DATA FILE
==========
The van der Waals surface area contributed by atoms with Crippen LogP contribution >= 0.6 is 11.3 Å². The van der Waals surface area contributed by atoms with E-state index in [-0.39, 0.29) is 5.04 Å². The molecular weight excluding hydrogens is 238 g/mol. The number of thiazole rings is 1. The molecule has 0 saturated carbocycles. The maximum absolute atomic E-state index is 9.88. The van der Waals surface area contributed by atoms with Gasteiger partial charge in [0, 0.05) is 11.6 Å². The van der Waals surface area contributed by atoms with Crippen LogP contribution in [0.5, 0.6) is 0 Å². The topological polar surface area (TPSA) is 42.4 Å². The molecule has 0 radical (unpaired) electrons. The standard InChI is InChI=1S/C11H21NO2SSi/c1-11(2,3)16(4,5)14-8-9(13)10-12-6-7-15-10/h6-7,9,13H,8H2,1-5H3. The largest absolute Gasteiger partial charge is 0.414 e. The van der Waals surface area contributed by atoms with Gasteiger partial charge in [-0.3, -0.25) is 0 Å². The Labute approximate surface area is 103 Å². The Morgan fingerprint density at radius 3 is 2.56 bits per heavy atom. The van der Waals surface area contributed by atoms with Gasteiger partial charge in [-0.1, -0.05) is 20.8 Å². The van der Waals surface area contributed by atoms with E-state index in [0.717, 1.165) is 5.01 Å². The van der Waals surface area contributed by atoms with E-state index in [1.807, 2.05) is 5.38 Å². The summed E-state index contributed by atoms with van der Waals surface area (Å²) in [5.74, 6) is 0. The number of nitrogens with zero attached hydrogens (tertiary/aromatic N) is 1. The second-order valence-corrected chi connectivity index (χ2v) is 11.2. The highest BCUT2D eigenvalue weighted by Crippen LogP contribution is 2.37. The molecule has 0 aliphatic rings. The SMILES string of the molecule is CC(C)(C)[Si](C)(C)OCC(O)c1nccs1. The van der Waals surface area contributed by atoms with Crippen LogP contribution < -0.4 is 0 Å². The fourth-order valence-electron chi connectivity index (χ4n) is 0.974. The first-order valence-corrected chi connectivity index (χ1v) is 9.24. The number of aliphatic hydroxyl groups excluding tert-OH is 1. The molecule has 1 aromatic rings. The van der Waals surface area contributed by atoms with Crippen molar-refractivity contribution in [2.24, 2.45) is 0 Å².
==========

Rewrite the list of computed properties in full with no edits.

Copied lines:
The van der Waals surface area contributed by atoms with Crippen LogP contribution >= 0.6 is 11.3 Å². The van der Waals surface area contributed by atoms with E-state index in [-0.39, 0.29) is 5.04 Å². The molecular weight excluding hydrogens is 238 g/mol. The number of thiazole rings is 1. The molecule has 0 saturated carbocycles. The maximum absolute atomic E-state index is 9.88. The van der Waals surface area contributed by atoms with Gasteiger partial charge in [0, 0.05) is 11.6 Å². The van der Waals surface area contributed by atoms with Crippen LogP contribution in [0.5, 0.6) is 0 Å². The topological polar surface area (TPSA) is 42.4 Å². The molecule has 0 radical (unpaired) electrons. The standard InChI is InChI=1S/C11H21NO2SSi/c1-11(2,3)16(4,5)14-8-9(13)10-12-6-7-15-10/h6-7,9,13H,8H2,1-5H3. The largest absolute Gasteiger partial charge is 0.414 e. The van der Waals surface area contributed by atoms with Gasteiger partial charge in [-0.3, -0.25) is 0 Å². The Labute approximate surface area is 103 Å². The Morgan fingerprint density at radius 3 is 2.56 bits per heavy atom. The van der Waals surface area contributed by atoms with Gasteiger partial charge in [-0.1, -0.05) is 20.8 Å². The van der Waals surface area contributed by atoms with E-state index in [0.717, 1.165) is 5.01 Å². The van der Waals surface area contributed by atoms with E-state index in [1.807, 2.05) is 5.38 Å². The summed E-state index contributed by atoms with van der Waals surface area (Å²) in [5.74, 6) is 0. The number of nitrogens with zero attached hydrogens (tertiary/aromatic N) is 1. The second-order valence-corrected chi connectivity index (χ2v) is 11.2. The highest BCUT2D eigenvalue weighted by Crippen LogP contribution is 2.37. The molecule has 0 aliphatic rings. The SMILES string of the molecule is CC(C)(C)[Si](C)(C)OCC(O)c1nccs1. The van der Waals surface area contributed by atoms with Crippen LogP contribution < -0.4 is 0 Å². The fourth-order valence-electron chi connectivity index (χ4n) is 0.974. The first-order valence-corrected chi connectivity index (χ1v) is 9.24. The number of aliphatic hydroxyl groups excluding tert-OH is 1. The molecule has 1 aromatic rings. The van der Waals surface area contributed by atoms with Crippen molar-refractivity contribution in [2.24, 2.45) is 0 Å².